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For the patient with limited mobility, the clinician’s choices and actions play an especially important role. Even the seemingly small aspects of the clinician’s behaviors can have large effects on the patient’s experience and potential for future mobility during draping, positioning, assessing vital signs, or performing a dependent transfer. The clinician’s abilities to establish rapport with the patient and engage the patient in the task, to create an environment conducive to mobility, and to establish baselines and monitor responses to activities can be powerful influences on the patient’s capacity for mobility.


A patient’s behaviors are a function of both the person and the surroundings.1–4 As a clinician, you become part of the patient’s environment, and the nature of your interactions has a strong influence on the patient’s behaviors and thus the clinical outcome. Consider this: A cold, uncomfortable, or otherwise unpleasant environment is much easier to tolerate if you feel safe and are in the company of kind and respectful people. A beautiful setting, on the other hand, can seem intolerable if you are surrounded by overpowering people you feel you cannot trust.

It is the clinician’s obligation to create an optimal psychosocial environment for the patient. In doing so, clinicians must guard against biases and the natural tendency to make assumptions about a patient based on age, education level, or other factors.

Being attentive to and respectful of a patient helps reduce the patient’s anxiety and allows the patient to focus more fully on the mobility task. When interacting with a patient:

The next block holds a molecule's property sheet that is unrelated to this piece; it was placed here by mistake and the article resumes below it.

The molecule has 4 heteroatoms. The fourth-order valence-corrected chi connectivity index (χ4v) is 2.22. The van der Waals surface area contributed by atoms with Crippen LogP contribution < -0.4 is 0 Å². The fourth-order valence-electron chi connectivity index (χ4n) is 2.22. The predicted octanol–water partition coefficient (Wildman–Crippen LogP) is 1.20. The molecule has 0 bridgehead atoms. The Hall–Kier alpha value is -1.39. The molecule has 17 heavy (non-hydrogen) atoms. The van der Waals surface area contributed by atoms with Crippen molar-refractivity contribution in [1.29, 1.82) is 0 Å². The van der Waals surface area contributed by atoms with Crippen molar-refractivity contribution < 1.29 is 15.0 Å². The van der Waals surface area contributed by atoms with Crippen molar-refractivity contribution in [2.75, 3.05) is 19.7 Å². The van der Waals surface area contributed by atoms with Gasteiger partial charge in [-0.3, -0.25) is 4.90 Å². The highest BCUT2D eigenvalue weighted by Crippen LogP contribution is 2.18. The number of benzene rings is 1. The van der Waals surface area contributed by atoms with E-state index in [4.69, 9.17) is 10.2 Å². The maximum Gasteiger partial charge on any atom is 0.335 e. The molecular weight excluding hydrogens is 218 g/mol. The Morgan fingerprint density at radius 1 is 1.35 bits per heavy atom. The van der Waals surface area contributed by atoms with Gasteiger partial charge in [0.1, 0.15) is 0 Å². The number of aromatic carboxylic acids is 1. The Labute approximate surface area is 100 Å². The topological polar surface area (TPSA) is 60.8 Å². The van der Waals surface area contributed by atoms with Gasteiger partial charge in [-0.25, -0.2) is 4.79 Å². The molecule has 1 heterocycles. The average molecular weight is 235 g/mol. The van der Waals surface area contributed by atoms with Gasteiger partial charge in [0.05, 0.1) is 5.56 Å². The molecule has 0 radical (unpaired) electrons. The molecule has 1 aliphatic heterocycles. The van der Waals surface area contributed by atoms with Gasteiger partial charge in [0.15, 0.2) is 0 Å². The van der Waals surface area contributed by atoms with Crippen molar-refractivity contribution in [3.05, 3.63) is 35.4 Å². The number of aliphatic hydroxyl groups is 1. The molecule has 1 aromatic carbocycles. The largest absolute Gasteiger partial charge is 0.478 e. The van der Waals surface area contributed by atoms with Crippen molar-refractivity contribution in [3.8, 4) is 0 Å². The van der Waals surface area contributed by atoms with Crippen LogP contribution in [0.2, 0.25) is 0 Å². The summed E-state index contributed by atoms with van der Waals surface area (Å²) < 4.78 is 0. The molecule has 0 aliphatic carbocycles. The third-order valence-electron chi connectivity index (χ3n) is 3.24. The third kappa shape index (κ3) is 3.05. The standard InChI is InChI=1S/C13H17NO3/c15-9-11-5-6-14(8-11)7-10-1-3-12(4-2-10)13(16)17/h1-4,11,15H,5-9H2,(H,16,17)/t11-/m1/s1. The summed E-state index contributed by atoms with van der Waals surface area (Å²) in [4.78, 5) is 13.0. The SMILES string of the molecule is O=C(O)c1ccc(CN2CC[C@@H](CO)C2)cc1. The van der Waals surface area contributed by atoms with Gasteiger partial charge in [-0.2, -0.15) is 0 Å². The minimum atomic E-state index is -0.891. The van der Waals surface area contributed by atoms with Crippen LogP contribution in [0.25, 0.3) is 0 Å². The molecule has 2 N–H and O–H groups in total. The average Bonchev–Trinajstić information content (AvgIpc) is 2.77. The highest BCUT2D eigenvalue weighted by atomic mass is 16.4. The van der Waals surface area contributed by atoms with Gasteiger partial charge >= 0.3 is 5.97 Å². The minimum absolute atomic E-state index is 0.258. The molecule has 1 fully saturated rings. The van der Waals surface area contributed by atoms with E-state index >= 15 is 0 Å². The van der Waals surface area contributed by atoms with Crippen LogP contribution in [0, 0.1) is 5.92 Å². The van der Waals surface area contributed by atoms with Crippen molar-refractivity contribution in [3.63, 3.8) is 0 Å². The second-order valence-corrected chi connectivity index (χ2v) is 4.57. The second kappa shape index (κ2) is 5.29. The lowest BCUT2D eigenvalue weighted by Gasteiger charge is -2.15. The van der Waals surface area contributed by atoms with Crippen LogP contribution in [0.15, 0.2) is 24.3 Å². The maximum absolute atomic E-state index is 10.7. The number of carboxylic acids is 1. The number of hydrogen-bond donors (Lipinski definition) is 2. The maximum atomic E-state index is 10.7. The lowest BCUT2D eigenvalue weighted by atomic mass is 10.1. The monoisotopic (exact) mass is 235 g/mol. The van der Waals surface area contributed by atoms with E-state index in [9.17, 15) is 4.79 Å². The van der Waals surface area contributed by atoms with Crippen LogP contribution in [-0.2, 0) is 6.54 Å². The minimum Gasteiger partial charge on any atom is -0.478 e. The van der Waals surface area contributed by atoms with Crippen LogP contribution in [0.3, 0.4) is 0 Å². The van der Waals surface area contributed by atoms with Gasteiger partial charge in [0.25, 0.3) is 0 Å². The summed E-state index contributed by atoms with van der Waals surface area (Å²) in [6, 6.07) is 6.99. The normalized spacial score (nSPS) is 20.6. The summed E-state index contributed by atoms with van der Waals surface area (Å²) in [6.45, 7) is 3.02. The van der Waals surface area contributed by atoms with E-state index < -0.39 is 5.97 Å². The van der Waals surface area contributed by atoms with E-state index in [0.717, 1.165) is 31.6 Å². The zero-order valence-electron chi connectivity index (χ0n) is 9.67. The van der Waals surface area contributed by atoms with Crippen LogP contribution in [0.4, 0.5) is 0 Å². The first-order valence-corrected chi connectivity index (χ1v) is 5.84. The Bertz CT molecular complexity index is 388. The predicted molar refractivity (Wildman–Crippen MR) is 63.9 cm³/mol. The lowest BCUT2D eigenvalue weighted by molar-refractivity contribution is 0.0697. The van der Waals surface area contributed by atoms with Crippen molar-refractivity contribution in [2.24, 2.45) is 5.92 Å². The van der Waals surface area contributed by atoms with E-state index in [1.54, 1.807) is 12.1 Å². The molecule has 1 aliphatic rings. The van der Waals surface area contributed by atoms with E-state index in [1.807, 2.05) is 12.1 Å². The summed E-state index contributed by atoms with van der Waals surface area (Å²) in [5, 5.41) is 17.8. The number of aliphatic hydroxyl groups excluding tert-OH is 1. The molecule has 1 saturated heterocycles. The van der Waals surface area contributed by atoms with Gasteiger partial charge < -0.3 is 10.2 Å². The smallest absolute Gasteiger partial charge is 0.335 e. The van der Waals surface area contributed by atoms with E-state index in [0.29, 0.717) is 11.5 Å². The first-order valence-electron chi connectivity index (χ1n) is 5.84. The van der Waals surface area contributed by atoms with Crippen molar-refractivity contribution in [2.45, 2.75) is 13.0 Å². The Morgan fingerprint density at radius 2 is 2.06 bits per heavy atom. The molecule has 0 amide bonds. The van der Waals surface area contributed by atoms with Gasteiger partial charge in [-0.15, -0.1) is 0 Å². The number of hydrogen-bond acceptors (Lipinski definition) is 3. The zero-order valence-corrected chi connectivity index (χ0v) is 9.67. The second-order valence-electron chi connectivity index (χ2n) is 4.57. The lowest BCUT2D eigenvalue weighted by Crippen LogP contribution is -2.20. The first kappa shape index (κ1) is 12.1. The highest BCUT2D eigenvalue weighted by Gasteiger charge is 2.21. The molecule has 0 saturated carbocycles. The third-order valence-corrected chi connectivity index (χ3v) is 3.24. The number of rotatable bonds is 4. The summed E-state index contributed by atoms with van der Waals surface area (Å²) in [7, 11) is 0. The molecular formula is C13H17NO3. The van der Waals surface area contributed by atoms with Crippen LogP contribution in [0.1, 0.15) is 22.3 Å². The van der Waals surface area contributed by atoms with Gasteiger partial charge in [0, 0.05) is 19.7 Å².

• Obtain the patient’s consent before initiating treatment.

  • Listen to the patient’s information, questions, and concerns. Take time to respond, and respond genuinely.

  • Be clear about the patient’s goals and how your planned activities fit into those goals.

  • Maintain patient confidentiality. Speak about patients respectfully in their presence and absence.

  • Be aware of power differentials, intended or otherwise, between you and your patient. Minimize the perceived power differences when possible. Move to be at eye level with your patient, use language that is familiar to your patient, avoid patronizing comments or gestures, and so on.

  • Implement a caring touch while respecting the patient’s cultural preferences and personal boundaries.

  • Explain all procedures to patients before initiating them, even if you think your patient is not able to understand.

When the clinician makes physical contact—to position the patient or to assist in a dependent lift, for example—the rapport that has been established can determine whether that contact is effective or is resisted by the patient.

Matching your expectations to your patient’s true capabilities also tends to yield better mobility outcomes.5–8 When your expectations are too high, the patient can become frustrated and give up. Inappropriately low expectations, on the other hand, are associated with overprotective behaviors, which foster continued ...

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